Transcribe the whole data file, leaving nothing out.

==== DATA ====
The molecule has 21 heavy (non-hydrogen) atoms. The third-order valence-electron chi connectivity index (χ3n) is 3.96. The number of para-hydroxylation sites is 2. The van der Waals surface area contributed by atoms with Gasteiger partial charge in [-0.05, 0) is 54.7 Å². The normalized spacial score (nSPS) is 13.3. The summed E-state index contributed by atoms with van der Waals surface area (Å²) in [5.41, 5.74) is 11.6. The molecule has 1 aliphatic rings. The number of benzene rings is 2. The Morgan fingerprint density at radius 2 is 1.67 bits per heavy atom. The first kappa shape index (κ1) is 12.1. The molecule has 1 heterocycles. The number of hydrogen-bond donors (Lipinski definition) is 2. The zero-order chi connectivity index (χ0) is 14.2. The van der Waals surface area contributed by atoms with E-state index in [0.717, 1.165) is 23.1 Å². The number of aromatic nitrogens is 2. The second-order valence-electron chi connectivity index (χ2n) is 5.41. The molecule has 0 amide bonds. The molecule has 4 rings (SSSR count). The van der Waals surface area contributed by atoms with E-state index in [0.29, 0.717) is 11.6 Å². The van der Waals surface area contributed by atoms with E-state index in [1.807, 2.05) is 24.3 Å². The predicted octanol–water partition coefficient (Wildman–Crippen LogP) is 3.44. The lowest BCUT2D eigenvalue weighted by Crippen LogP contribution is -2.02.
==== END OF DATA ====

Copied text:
The molecule has 21 heavy (non-hydrogen) atoms. The third-order valence-electron chi connectivity index (χ3n) is 3.96. The number of para-hydroxylation sites is 2. The van der Waals surface area contributed by atoms with Gasteiger partial charge in [-0.05, 0) is 54.7 Å². The normalized spacial score (nSPS) is 13.3. The summed E-state index contributed by atoms with van der Waals surface area (Å²) in [5.41, 5.74) is 11.6. The molecule has 1 aliphatic rings. The number of benzene rings is 2. The Morgan fingerprint density at radius 2 is 1.67 bits per heavy atom. The first kappa shape index (κ1) is 12.1. The molecule has 1 heterocycles. The number of hydrogen-bond donors (Lipinski definition) is 2. The zero-order chi connectivity index (χ0) is 14.2. The van der Waals surface area contributed by atoms with E-state index in [0.717, 1.165) is 23.1 Å². The number of aromatic nitrogens is 2. The second-order valence-electron chi connectivity index (χ2n) is 5.41. The molecule has 0 amide bonds. The molecule has 4 rings (SSSR count). The van der Waals surface area contributed by atoms with E-state index in [0.29, 0.717) is 11.6 Å². The van der Waals surface area contributed by atoms with E-state index in [1.807, 2.05) is 24.3 Å². The predicted octanol–water partition coefficient (Wildman–Crippen LogP) is 3.44. The lowest BCUT2D eigenvalue weighted by Crippen LogP contribution is -2.02.